Creepshow is the lovechild of two horror icons. Initially debuting back in 1982 as an anthology film written by Stephen King (his first feature film screenplay) and directed by George Romero, it spawned a series of beloved comic books and even a second film in 1987. Decades later, Creepshow returns with a vengeance as an anthology series and streaming exclusively on Shudder. Every episode is split into two standalone stories, each with a runtime of about twenty-something minutes.
Last week saw the premiere of the newly reanimated Creepshow. A week later, the series continues to show signs of life with its second episode, though overall it doesn’t quite leave the impression of last week’s stellar segment The House of the Head. Let’s take a quick look at what week two had to offer!
Bad Wolf Down
Written/directed by: Rob Schrab
The Creeper’s latest batch of scary stories to tell in the dark kicks off with a segment written and directed by Monster House scribe, and frequent Dan Harmon collaborator, Rob Schrab. Bad Wolf Down opens on a ragtag band of American soldiers during WWII who are forced to retreat following the gruesome onslaught of a ruthless Nazi officer (Jeffrey Combs) and his troops. The GI’s take shelter in an abandoned police station, but little do they know there is a werewolf in their midst.
Bad Wolf Down continues the longstanding tradition in horror of pairing up the Third Reich with lycans. This time out the two face off against one another and the end result is unexpectedly grizzly. Unfortunately, it’s not nearly as much fun as it should be. The production value is spectacularly cheap.
I’ve always found that the physical transformation from human to werewolf is half of the appeal of this particular monster. If done right, not only can it make for one hell of a visual but it’s an effective way to communicate the character’s turmoil. Bad Wolf Down features a number of such transformations, but Schrab never lets us experience them. When the full moon rises on the police station and those stricken by lycanthropy are about to transition, the action freeze frames before fading into the animated aesthetic of a comic book, the kind Creepshow often utilizes. The comic then flips forward a few pages, as if being read by the Creeper itself, until landing on a panel featuring a fully transformed werewolf.
We then fade back into live-action with a pack of stiff-looking werewolf puppets that proceed to unleash hell on some unfortunate German souls. There’s plenty of blood, but too often is it difficult to make out exactly what is unfolding. Much of the horror is merely suggested as the editing tends to cut away from the kills you can clearly tell the producers deemed to expensive to show. It’s a shame too. Bad Wolf Down is the kind of bombastic grindhouse horror we don’t see much off these days. Unfortunately, it’s obvious that Shudder didn’t want to commit to the level of production this particular story requires.
⭐️⭐️ (out of five)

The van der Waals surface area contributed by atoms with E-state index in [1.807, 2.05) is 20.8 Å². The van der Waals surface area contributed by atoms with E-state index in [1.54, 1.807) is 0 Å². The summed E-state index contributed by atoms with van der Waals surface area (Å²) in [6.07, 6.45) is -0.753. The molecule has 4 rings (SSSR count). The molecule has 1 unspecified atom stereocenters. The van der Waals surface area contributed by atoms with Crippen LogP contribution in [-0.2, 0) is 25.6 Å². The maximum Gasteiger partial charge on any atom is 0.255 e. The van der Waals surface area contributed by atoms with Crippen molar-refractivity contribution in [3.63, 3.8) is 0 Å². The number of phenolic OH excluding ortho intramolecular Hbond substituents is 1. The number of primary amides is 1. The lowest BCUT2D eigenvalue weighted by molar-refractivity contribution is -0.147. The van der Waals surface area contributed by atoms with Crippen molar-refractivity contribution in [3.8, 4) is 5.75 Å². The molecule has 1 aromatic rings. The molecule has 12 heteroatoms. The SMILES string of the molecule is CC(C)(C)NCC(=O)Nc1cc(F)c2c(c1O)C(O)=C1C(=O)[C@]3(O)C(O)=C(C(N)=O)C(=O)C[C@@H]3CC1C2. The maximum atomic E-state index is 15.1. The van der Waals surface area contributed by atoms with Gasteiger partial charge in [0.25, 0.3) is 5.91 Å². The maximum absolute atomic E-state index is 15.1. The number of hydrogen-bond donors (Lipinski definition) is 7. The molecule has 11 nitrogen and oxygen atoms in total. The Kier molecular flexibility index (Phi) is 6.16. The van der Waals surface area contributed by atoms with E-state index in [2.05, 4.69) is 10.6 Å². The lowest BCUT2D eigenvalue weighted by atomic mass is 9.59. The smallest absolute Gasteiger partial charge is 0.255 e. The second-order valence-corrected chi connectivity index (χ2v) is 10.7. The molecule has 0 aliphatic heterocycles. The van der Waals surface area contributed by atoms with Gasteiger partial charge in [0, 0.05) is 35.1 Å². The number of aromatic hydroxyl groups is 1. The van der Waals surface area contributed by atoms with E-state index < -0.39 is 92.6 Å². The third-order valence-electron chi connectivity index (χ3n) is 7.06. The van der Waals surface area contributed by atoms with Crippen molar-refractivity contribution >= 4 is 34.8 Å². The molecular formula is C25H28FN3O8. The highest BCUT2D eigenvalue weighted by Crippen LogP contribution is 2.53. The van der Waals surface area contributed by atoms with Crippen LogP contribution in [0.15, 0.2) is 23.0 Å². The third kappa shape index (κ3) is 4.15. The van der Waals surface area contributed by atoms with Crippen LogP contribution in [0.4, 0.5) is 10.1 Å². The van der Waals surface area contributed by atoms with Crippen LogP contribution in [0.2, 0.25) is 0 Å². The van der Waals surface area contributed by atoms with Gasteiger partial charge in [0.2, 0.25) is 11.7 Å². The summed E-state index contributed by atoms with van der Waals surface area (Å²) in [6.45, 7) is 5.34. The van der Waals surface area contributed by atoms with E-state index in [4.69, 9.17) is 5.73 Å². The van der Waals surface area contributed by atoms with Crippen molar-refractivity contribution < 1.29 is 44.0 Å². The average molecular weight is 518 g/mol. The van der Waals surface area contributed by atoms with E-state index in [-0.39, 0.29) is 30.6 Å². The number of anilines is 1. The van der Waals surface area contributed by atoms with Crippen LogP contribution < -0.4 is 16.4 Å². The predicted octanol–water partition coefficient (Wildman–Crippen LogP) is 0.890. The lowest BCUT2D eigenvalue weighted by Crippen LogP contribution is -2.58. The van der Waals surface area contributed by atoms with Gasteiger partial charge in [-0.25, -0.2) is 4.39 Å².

Directed by: Greg Nicotero
Written by: David J. Schow
Next up is The Finger, written by horror novelist David J. Schow and once again directed by Greg Nicotero. Clark Wilson (Supernatural’s DJ Qualls) stars as a deadbeat collector of discarded junk who coincidentally comes into the possession of, you guessed it, a severed finger. But to what, or whom, was it attached? Fascinated by its unknown origins, Clark takes the gnarly-looking appendage home and sets it in his refrigerator. Before Clark can once again complain about how his ex-wife abandoned him, the mysterious finger grows into a hand, then a full arm, and then a complete Xenomorph-like hellspawn with an affinity for its new master. Clark names the creature Bob and soon cops are knocking on Clark’s door questioning him about a batch of disappearances. Could Bob have anything to do with all this?
Admittedly, I was a bit out off of The Finger in its first half. Not only was I coming off the disappoint Bad Wolf Down, but this second segment heavily relies on voiceover narration from Clark, a self-righteous chatterbox. I’m typically not a fan of VO. I think it’s a lazy way to communicate information in a visual medium. Moreover, I tend to roll my eyes when it gets used in shorts like The Finger. Really, Schow, you can’t just tell a twenty-minute short story without the irritating verbal assault of a jerk like Clark?
Things start turning around once Bob comes into the picture. Sure, he looks like he just burst out of somebody’s chest, but he’s undeniably adorable the way he shoves popcorn into his snout while watching T.V or purrs like a kitten when he’s happy or hangs his head when he thinks he’s in trouble with Clark. By the time the episode ends, you’ll definitely want a Bob of your own.
⭐️⭐️⭐️ (out of five)
Those are my quick thoughts on the second episode of Shudder’s Creepshow series! Did you check them out yet? Do you even subscribe to Shudder? If so, let me know down in the comments below! I want to hear from you!